Christmas special part 1 – Carlo’s candied citrus peel
Well, a lot has happened in 3 weeks. We enjoyed a traditional American Thanksgiving chez Alex and Nicole, which, despite Alex nearly knocking Nicole out with a plate of oysters, the dog yaffling a whole triple-creme cheese off the board during the commotion, and later getting to the turkey before we did, was a most enjoyable feast. I finished my internship at Chez Panisse, which was a little traumatic – involving much sobbing followed by several medicinal Manhattans. I learnt so much there, loved cooking in a professional kitchen every day, met some wonderful people and properly fell in love with the place. And, somewhere in between these incidents, I candied a new batch of citrus peels, sourced some suet and had several restaurant mates around for a mammoth Christmas cake and pudding making session, at which a round of eggnog was the only American concession.
I realise Stir-up Sunday has passed, but it’s not too late to make Christmas cake and pudding (should you be so inclined, and probably British). Although, I recommend keeping the pudding til Xmas ’08, as
the one-year-old pud we ate at the pudding party was even more delicious
than its sibling which we ate in April.
So, here is your first Christmassy recipe – candied citrus peel. The cake, pudding and eggnog will follow shortly.
All candying methods are pretty similar. This one comes from Carlo Middione, an Italian restaurateur in San Francisco. You could condense the process by doing step one first thing on day one, then steps two and three that evening. But I think it’s more relaxing to spread it out. Use your delicious candied peel for Christmas cakes and puddings, mince pies and chocolate-dipped treats. Save the candying syrup for cocktails, ice creams and caramel sauces…
Recipe: Carlo’s candied citrus peel.pdf
Makes: as much as you want
Total time: a week
several oranges, lemons, limes, grapefruits etc, as you desire
- Day one: Cut the fruits in half across their equators, squeeze the juice out and drink it. Make a solution of 1 litre (4+ cups) water to 1 tablespoon salt. If you have lots of fruit, you may need 2 or 3 times this amount – it must be enough to cover the peels in a non-reactive container. Weigh the peels down in the solution with a plate and leave overnight somewhere cool.
- Day two: Drain the peels. Using a small metal spoon, scoop out the insides of the peels. You should be able to get underneath the membrane and scrape it all out in one go. Rinse the peels in cold water. Place them in a stainless steel saucepan and cover by at least 2″ cold water. Cover and bring to a boil. Remove lid and boil 2 mins. Drain. Now repeat this two more times, each time using fresh cold water. After final draining, let peels cool to room temperature, then store in fridge overnight in a plastic bag.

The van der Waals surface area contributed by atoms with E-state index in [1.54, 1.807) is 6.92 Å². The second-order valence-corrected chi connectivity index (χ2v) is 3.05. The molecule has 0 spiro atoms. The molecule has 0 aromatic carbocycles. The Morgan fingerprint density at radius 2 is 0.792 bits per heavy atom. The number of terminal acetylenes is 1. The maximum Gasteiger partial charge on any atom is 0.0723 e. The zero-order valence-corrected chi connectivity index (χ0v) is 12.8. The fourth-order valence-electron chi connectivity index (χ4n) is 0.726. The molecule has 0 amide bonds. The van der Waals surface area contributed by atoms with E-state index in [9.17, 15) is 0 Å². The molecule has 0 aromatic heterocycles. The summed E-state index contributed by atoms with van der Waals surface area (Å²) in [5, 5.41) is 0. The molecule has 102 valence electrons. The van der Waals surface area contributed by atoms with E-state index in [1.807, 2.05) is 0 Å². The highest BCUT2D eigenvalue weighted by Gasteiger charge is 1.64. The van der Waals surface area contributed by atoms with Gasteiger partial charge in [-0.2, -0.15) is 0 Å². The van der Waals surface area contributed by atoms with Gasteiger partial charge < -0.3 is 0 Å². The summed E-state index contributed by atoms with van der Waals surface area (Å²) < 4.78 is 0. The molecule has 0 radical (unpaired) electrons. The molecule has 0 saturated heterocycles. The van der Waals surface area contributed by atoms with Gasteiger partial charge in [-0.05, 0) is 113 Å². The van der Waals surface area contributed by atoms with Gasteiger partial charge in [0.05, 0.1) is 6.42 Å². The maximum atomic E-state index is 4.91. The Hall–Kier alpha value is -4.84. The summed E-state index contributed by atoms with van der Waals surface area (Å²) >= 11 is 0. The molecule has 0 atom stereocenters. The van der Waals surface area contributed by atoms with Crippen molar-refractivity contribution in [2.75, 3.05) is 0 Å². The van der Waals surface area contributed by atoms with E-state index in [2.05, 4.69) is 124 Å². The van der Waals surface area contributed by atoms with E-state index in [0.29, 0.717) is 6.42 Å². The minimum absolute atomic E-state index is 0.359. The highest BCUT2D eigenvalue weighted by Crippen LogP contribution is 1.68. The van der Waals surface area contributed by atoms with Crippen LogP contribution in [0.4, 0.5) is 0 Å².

- Day three: Make what’s called a ‘simple syrup’ by boiling up a solution of equal parts (weight or volume) sugar and water. How much you need depends on how much peel you are candying – there needs to be enough syrup to cover the peels in a saucepan. Boil the syrup for 10 mins, then lower in the peels, making sure they are all submerged. Lower the temperature so that the liquid is just simmering, extremely slowly. Cook peels like this for at least 4 hours, and preferably 5. Stir gently occasionally. Then turn off the heat and let peels cool in syrup overnight. Your house will smell divine.
- Day four: Set a rack over a rimmed baking tray. Lift the peels out of the syrup, one by one, and line them up on the rack cut-side down to drip dry. Place the tray somewhere dry and warm for several days. Decant the syrup into a plastic tub and store it in the fridge for other uses.
- Day seven(ish): By now the peels should be very tacky. How long this takes depends on the humidity of your house – it could be one day or five. Sprinkle each piece of peel all over with plenty of sugar. Store them in an airtight plastic tub or glass jar in the fridge. They will keep for at least a year. You should occasionally check they are not going soggy. If so, air-dry them on a rack again, and sprinkle with more sugar, to avoid mould.